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William Cowper, 1731-1800

by Norman Mable

William Cowper God moves in a mysterious way.
Hark, my soul, it is the Lord.
O for a closer walk with God.

Had you met William Cowper during one of his melancholy periods, you would never have imagined him to be the writer not only of most delightful hymns of the deepest spiritual character, such as God moves in a mysterious way and O for a closer walk with God, but also of the humorous poem,

John Gilpin was a citizen
Of credit and renown,

which at one time enjoyed immense popularity.

As one has said: 'A life of more pathetic charm, and of deeper gloom, it would be hard to find'. Poor William was pursued nearly all his life by the dismal spirit of melancholy. Indeed, at times he went actually insane. And yet in his lucid intervals he produced some of the most beautiful hymns in our language.

William Cowper, born in 1731, was the son of Dr. John Cowper, Chaplain of George II and Rector of Berkhamsted. He had the great misfortune to lose his mother at the early age of six years. This was a terrible blow to the young and very sensitive boy, and had a lasting effect on him.

Upon leaving Westminster School, where he obtained most of his education and became an excellent cricketer and footballer, he entered the office of a solicitor to be trained for the Bar. But although he resided for eleven years in the Middle and Inner Temple, he never practiced, preferring rather to follow his literary bent.

Becoming financially embarrassed, a kinsman, Major Cowper, offered William an appointment as Reading Clerk and Clerk of Committees of the House of Commons. This necessitated an examination; and he so dreaded the prospect that it brought on the first attack of insanity. Upon his recovery he was looked after by his family, who made him an annual allowance.

About the time he was studying law he fell in love with his cousin, Theodora; but owing to the opposition of her family, on account of his mental disability, he never married. Although they parted, never to meet again, Theodora also remained single; and throughout her life she treasured up the poems Cowper had addressed to her and maintained a constant, though secret, interest in his welfare.

Wishing to be near his brother, a Fellow of Corpus Christi College, Cambridge, he went to live at Huntingdon, where he met a clergyman and his wife, Mr. and Mrs. Unwin. The acquaintance quickly ripened into friendship, and finally Cowper persuaded the Unwins to let him live with them. Not long afterwards, however, Mr. Unwin lost his life in a riding accident, but Cowper continued to live in the Unwin's house.

Amongst the many people who came to condole with the widow was the Rev. John Newton, Curate of Olney, Bucks, and it was in this way that Cowper and Newton first met. At the curate's suggestion, Mrs. Unwin and Cowper went to live at Olney; and so was formed the association of Newton and Cowper which added so much to the enrichment of our psalmody by the production of the famous Olney hymns, three hundred and forty-eight of which were written by these two friends, many becoming very popular.

Not long after taking up his new residence Cowper was seized with another attack of insanity, aggravated mostly by the death of his beloved brother. He recovered, and in 1771 the Olney hymns were commenced at the suggestion of Mr. Newton. But a further attack intervened, and by his autobiography one realises how awful was Cowper's state of mind under this affliction.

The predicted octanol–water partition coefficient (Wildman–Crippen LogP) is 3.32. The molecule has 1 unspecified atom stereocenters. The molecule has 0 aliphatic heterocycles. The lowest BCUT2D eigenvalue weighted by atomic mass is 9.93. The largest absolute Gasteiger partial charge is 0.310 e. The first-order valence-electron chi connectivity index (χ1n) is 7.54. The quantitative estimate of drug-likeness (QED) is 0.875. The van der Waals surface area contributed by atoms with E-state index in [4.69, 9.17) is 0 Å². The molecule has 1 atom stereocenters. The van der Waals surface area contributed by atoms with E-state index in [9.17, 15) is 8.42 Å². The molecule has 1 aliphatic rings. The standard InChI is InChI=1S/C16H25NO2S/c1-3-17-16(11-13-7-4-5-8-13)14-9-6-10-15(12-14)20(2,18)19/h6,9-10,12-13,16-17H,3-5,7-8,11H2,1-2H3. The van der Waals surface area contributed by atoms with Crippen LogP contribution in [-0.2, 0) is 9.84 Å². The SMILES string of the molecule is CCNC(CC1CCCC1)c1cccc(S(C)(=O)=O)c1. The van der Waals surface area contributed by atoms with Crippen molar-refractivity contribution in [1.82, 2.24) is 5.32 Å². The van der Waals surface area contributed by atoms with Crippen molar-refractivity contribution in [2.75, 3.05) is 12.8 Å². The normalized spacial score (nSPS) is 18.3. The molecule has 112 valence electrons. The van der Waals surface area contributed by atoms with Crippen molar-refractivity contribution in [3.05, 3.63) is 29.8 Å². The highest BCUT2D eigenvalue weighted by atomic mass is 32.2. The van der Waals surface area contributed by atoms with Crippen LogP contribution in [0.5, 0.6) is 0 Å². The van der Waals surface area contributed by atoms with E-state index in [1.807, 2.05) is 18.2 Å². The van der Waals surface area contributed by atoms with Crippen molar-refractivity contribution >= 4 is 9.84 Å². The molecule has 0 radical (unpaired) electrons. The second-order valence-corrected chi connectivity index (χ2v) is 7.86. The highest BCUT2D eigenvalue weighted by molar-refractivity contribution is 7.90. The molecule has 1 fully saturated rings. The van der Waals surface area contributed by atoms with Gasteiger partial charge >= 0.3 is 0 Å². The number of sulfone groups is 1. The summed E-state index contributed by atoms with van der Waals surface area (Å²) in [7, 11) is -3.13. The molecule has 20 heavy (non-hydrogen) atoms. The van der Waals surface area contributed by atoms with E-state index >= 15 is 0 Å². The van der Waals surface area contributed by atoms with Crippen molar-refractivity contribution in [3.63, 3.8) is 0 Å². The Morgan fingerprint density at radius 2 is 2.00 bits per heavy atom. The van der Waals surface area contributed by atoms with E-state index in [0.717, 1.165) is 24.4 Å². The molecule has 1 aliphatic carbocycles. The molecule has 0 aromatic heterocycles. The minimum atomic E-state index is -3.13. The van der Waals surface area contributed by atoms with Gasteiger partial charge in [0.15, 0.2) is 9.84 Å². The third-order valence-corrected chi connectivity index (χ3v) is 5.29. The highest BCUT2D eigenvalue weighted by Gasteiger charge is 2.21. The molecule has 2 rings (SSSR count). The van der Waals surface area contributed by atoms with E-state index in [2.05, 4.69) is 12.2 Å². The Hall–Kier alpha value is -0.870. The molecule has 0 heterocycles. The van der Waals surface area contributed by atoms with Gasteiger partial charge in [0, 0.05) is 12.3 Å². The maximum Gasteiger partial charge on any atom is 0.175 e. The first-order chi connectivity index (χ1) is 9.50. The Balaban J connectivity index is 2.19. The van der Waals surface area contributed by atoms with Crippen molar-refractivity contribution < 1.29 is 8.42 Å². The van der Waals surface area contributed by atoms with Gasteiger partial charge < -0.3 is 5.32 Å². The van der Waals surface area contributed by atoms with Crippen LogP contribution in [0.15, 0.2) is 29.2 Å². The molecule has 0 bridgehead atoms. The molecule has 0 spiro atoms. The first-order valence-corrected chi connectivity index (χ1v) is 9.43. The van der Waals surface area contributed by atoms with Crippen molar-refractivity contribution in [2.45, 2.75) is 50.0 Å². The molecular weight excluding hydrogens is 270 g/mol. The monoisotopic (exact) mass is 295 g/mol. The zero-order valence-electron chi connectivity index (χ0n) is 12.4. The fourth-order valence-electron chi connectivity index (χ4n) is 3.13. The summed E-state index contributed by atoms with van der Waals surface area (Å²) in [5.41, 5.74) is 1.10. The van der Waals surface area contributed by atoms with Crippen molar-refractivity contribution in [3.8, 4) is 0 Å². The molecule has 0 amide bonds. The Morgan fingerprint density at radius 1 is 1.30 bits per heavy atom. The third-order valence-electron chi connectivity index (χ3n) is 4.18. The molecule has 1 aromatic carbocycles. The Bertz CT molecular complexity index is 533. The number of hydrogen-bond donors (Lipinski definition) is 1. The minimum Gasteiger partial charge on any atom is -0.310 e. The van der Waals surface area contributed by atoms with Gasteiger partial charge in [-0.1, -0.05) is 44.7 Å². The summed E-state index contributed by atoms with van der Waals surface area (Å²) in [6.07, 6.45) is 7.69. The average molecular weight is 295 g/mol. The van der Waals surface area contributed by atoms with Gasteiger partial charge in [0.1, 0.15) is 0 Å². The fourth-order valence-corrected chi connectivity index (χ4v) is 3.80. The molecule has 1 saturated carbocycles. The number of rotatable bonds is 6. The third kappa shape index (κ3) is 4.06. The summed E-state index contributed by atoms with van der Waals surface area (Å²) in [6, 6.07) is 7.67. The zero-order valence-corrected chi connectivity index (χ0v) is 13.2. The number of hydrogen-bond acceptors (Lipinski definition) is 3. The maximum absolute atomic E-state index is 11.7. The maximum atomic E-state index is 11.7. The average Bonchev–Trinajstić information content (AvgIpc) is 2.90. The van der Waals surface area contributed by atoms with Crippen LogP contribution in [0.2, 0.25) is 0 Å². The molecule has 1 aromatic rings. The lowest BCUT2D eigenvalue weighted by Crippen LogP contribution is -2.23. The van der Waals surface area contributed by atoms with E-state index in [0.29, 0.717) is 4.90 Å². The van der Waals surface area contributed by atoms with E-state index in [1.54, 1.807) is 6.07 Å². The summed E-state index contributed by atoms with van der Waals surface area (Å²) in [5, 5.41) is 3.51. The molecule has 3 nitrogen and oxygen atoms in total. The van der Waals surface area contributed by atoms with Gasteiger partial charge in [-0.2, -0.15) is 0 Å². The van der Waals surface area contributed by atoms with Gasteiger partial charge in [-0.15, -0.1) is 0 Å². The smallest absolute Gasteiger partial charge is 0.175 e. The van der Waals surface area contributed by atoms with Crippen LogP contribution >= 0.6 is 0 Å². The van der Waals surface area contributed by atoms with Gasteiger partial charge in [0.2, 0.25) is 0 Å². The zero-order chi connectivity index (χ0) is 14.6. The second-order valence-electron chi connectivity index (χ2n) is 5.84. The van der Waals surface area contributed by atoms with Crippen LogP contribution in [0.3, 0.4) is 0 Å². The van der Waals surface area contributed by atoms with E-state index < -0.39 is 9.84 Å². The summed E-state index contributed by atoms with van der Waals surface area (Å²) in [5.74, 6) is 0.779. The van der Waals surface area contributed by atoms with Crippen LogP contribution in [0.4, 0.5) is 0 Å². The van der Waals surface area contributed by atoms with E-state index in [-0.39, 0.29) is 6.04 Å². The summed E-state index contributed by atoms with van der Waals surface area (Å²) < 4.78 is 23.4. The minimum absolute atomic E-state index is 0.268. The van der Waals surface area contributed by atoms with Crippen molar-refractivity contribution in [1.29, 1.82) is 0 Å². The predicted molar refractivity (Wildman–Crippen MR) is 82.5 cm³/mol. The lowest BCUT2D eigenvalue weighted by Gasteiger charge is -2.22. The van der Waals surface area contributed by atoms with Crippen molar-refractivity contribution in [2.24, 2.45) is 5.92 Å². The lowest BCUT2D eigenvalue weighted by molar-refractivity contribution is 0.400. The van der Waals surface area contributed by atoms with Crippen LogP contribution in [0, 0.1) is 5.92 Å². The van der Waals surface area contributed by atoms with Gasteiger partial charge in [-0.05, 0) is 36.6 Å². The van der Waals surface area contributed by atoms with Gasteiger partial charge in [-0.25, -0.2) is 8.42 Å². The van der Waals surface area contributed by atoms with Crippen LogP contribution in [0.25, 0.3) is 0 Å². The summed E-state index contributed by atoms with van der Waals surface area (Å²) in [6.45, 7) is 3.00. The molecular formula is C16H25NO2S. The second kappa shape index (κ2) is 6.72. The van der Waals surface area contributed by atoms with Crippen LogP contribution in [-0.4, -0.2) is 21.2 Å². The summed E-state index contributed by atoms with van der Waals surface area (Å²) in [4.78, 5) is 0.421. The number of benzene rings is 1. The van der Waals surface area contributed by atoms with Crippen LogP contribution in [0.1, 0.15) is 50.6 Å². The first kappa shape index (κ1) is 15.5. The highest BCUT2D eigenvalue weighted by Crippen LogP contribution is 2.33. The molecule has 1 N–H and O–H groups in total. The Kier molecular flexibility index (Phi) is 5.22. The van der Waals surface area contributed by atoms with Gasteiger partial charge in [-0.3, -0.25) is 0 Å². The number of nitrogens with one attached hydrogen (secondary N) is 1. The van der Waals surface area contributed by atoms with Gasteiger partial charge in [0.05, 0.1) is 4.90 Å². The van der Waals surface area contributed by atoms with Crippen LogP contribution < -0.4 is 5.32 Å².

Years of intermittent insanity followed, but in his sane periods Cowper was inspired to write hymns of the deepest emotion and spirituality. It is indeed strange to think that such hymns as, God moves in a mysterious way; Hark, my soul, it is the Lord; There is a fountain filled with blood; Sometimes a light surprises, and O for a closer walk with God were written by one who suffered so much from the worst mental distress. And yet there is a noticeable touch of pathos in more than one of these hymns. For instance, in the last verse of Hark, my soul:

Lord, it is my chief complaint
That my love is weak and faint;
Yet I love Thee and adore—
Oh, for grace to love Thee more.

The last hymn Cowper wrote for the Olney collection was composed after a particularly grievous visitation of mental disturbance.

At its worst stage he believed it was necessary to take his own life as an offering to God. He gave his coachman orders to drive to the River Ouse. Either by accident or design or shall we say by Divine guidance? the coachman lost his way, and after driving about for some while they eventually found themselves back at Cowper's house; by which time he had recovered his reason.

It was once thought that as a result of this experience the hymn, God moves in a mysterious way, came to be written, but there is considerable doubt about it. The hymn, composed in June 1773, has been described as the greatest on Divine Providence ever written; and it cannot be estimated to how many sad hearts it has brought peace and salvation.

Cowper died in 1800 at the age of sixty-nine.

As a relief to his pathetic record, a humorous incident in connection with another of his hymns is worth relating: A mother was in the habit of singing to her little girl, aged six, in order to coax her to go to sleep. One night the child particularly wanted a certain hymn to be sung, but had great difficulty in explaining what hymn it was. Finally, she said it was about a 'she-bear'. After much cogitation her mother at last realised it was Hark, my soul, the third verse of which commences:

Can a woman's tender care
Cease towards the child she bare?

From Popular Hymns and Their Writers by Norman Mable. 2nd ed. London: Independent Press, Ltd., 1951.

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